Antagonist glucagon | Insulin delivery

Antagonist glucagon

Unlike insulin, which lowers blood sugar levels, the hormone glucagon increases the amount of sugar in the blood. It is the direct counterpart to insulin. So glucagon is a catabolic hormone that breaks down and releases sugar from energy stores such as the liver.

It also activates some enzymes that help break down fat. Glucagon is also produced in the pancreas, released into the blood and then bound to cells by receptors. Through the binding, the energy stores within the cells, especially in fat and liver cells, are broken down.

So if we have not eaten for some time, for example at night, and have not directly supplied our body with sufficient energy, glucagon is released. Enzymes of the sugar metabolism, which are stimulated by insulin, are inhibited by glucagon and vice versa. They therefore create a balance that is very finely tuned. It protects us from having too little or too much sugar in our blood and is a good example of the balance that must be constantly maintained in order for our body to function fully.

Influence on the sugar level in the blood

Sugar is a main supplier of energy in the human body. Therefore, the metabolism ensures that a certain amount of it is always freely available in the blood so that it is quickly available when it is needed. If this were not the case, every time cells need sugar, a storage tank would first have to be broken down, the sugar would have to be absorbed into the blood and then back into the cells that need it.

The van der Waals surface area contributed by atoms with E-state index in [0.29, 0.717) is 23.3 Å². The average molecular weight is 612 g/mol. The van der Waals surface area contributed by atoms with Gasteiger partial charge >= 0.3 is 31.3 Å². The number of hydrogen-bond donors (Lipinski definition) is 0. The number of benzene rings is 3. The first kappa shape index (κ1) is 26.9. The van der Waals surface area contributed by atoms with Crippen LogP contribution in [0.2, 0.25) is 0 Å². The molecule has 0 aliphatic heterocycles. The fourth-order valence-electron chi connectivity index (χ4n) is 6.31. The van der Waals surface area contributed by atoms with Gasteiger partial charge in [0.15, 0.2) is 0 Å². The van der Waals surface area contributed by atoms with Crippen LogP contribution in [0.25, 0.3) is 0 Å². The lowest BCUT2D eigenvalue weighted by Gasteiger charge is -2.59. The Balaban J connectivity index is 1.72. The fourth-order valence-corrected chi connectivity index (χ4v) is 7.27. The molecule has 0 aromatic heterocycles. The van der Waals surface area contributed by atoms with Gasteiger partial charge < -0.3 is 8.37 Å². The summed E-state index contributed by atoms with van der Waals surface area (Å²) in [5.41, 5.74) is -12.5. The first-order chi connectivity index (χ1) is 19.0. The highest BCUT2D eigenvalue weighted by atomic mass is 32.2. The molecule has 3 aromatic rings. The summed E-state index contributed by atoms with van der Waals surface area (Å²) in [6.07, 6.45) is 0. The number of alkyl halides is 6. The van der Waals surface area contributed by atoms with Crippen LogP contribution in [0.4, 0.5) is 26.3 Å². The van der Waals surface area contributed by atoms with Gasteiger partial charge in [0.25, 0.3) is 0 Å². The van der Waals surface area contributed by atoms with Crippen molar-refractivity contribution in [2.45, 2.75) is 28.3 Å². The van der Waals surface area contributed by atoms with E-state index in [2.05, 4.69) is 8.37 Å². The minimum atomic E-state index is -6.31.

This simply takes too long. When fasting, the sugar concentration, i.e. the blood sugar level, should be less than 100 mg per deciliter, i.e. less than 1000 mg per liter.

After a meal, however, this value increases many times over. In order to get the free sugar out of the blood, insulin is needed, which, as described above, lowers the blood sugar level again by allowing the cells to absorb sugar. Therefore, in stressful situations such as class tests or sports, it can help to eat pure sugar in the form of glucose. It does not have to be broken down in the intestine, but can be absorbed very quickly into the blood and thus increase the amount of sugar that is freely available for direct consumption.

What happens if I become insulin resistant?

If insulin no longer has any effect on cells and is therefore no longer able to lower the blood sugar level, this is called insulin resistance. It can have various causes, which are still largely unknown. Since insulin resistance is the basis for diabetes mellitus type 2, intensive research is being conducted in this area.

It is certain that type 2 diabetes is associated with severe overweight and is certainly also genetically predisposed. It is suspected that either the receptors no longer react correctly to the binding of insulin or that they are no longer produced in sufficient numbers. It is also possible that the body forms antibodies against insulin, which catch it in the blood before it can bind to cells and act.

However, the consequence is always the same: Insulin is missing from the cells as a signalling substance to build in receptors for sugar. As a result, the cells lack the important energy substance and the sugar concentration in the blood rises dangerously. The excess sugar then binds to substances such as proteins and fats found in the blood.

They accumulate in the blood, attach themselves to vessel walls and prevent a smooth blood flow. This leads to vascular damage and, in the long term, to damage throughout the body, including kidney and eye diseases, as well as damage to nerve cells. You can find an overview of all topics in internal medicine under Internal Medicine A-Z. – Insulin

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